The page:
History of Men's Style: A List of Films

This is not a list of the most stylish films or characters in film history, but a list of films that show the development of men's style in the past few centuries.  I provide an introduction to it on another page.  I suggest you click here to read that introduction before working through these films in order to get the most out of your viewing.

1650-1700: Baroque

The Taking of Power by Louis XIV (1966): France


1700s: Rococo and Neoclassical

Ridicule (1996): France
Aristocrats (1999): England 

1800-1820: Regency

Pride and Prejudice (1995): England
Beau Brummell: This Charming Man (2006): England*
Sense and Sensibility (2008): England

*at least the first 25 minutes or so 
1820-1840: Romantic

Middlemarch (1994): England
Wives and Daughters (1999): England
Great Expectations (2011): England



1840-1860: Early Victorian

The Great Train Robbery (1979): England
The Europeans (1979): Northeastern U.S.
The Young Victoria (2009): England
1860-1880: Middle Victorian

Gone with the Wind (1939): Southeastern U.S.
The Way We Live Now (2001): England
Daniel Deronda (2002): England


1880-1900: Late Victorian

The Happy Years (1950): Northeastern U.S.
Young Winston (1972): England
Sherlock Holmes (2009): England

1900-1920: Edwardian & The Great War

The Late George Apley (1947): Northeastern U.S.
A Room with a View (1985): England and Italy
The Shooting Party (1985): England
Howards End (1992): England
Parade's End (2012): England

1920s

The Idle Class (1921): filmed in California, set in ?
The Freshman (1925): filmed in California, set in ?
So This is College (1929): filmed and set in California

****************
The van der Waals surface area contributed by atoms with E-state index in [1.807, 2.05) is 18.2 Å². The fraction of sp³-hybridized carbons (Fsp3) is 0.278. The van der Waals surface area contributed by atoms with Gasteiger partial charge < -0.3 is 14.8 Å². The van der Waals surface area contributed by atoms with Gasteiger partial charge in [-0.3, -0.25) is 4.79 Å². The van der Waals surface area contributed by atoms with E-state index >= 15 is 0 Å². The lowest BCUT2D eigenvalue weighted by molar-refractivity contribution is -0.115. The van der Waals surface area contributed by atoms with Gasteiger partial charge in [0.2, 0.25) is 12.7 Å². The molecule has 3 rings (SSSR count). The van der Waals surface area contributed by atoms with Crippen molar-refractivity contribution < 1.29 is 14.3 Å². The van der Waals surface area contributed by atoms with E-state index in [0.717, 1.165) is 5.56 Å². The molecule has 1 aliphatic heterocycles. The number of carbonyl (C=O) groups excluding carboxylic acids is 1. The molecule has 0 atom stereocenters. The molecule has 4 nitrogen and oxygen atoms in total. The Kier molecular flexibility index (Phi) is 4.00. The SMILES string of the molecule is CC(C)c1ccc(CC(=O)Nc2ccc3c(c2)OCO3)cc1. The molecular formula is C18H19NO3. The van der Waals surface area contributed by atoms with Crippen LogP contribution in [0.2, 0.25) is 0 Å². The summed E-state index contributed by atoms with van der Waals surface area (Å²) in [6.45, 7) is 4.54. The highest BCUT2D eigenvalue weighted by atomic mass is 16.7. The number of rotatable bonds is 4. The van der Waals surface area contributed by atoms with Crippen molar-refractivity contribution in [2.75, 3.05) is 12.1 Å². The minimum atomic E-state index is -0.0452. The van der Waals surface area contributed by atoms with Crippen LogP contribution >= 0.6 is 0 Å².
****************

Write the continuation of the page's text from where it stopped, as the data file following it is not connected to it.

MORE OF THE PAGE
The Great Gatsby (1974 & 2013): Northeastern U.S.
Brideshead Revisited (1981): England*
Chariots of Fire (1981): England
Jeeves & Wooster (1990-1993): England

*Set in the 1920s up into episode 8
1930s

Wedding Rehearsal (1932): England
It Happened One Night (1934): Northeastern U.S.
Top Hat (1935): An American in England
My Man Godfrey (1936): Northeastern U.S.
Pygmalion (1938): England
Edward & Mrs. Simpson (1978): England*
Gosford Park (2001): England

*for a variation on this theme, see The Woman He Loved (1988)
1940s

The Philadelphia Story (1940): Northeastern U.S.
Rebecca (1940): England
The Palm Beach Story (1942): Northeastern U.S. and Florida
Casablanca (1942): Americans and Europeans in North Africa
Notorious (1946): Americans in Florida and Brazil
Rope (1948): Northeastern U.S.
The Imitation Game (2014): England
1950s

Roman Holiday (1953): An American in Italy
Sabrina (1954): Northeastern U.S.
To Catch a Thief (1955): An American on the Riviera
North by Northwest (1959): Northeastern and Midwestern U.S.
The Young Philadelphians (1959): Northeastern U.S.
School Ties (1992): Northeastern U.S.
Talented Mr. Ripley (1999): Americans in Italy 
1960s

La Dolce Vita (1960): Italy
Breakfast at Tiffany's (1961): Northeastern U.S.
Dr. No (1962): An Englishman in the Caribbean* 
The Graduate (1967): California
Bullitt (1968): California
Thomas Crown Affair (1968): Northeastern U.S.
On Her Majesty's Secret Service (1969): England and the Continent*